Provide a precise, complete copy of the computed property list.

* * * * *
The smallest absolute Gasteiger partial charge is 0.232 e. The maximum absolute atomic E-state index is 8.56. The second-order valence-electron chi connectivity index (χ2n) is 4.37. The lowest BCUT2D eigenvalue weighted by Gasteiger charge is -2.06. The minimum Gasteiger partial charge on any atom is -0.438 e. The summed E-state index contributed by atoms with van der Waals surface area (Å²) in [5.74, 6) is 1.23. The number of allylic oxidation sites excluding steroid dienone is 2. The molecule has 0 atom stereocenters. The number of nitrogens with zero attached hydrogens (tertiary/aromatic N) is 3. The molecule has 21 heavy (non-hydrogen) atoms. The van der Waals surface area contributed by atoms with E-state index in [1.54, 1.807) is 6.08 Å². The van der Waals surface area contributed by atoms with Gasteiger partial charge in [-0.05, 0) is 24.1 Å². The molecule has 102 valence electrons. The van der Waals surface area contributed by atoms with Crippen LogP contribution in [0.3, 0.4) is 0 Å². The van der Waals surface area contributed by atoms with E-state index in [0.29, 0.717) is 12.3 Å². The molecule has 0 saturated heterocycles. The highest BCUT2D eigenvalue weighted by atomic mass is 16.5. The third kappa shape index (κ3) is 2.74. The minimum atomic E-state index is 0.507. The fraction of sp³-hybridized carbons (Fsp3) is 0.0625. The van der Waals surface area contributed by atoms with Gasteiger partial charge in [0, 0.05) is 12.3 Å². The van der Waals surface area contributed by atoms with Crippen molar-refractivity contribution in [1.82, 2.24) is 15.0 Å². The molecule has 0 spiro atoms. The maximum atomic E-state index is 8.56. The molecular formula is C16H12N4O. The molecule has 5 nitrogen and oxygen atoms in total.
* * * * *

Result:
The smallest absolute Gasteiger partial charge is 0.232 e. The maximum absolute atomic E-state index is 8.56. The second-order valence-electron chi connectivity index (χ2n) is 4.37. The lowest BCUT2D eigenvalue weighted by Gasteiger charge is -2.06. The minimum Gasteiger partial charge on any atom is -0.438 e. The summed E-state index contributed by atoms with van der Waals surface area (Å²) in [5.74, 6) is 1.23. The number of allylic oxidation sites excluding steroid dienone is 2. The molecule has 0 atom stereocenters. The number of nitrogens with zero attached hydrogens (tertiary/aromatic N) is 3. The molecule has 21 heavy (non-hydrogen) atoms. The van der Waals surface area contributed by atoms with E-state index in [1.54, 1.807) is 6.08 Å². The van der Waals surface area contributed by atoms with Gasteiger partial charge in [-0.05, 0) is 24.1 Å². The molecule has 102 valence electrons. The van der Waals surface area contributed by atoms with Crippen LogP contribution in [0.3, 0.4) is 0 Å². The van der Waals surface area contributed by atoms with E-state index in [0.29, 0.717) is 12.3 Å². The molecule has 0 saturated heterocycles. The highest BCUT2D eigenvalue weighted by atomic mass is 16.5. The third kappa shape index (κ3) is 2.74. The minimum atomic E-state index is 0.507. The fraction of sp³-hybridized carbons (Fsp3) is 0.0625. The van der Waals surface area contributed by atoms with Gasteiger partial charge in [0, 0.05) is 12.3 Å². The van der Waals surface area contributed by atoms with Crippen molar-refractivity contribution in [1.82, 2.24) is 15.0 Å². The molecule has 0 spiro atoms. The maximum atomic E-state index is 8.56. The molecular formula is C16H12N4O. The molecule has 5 nitrogen and oxygen atoms in total.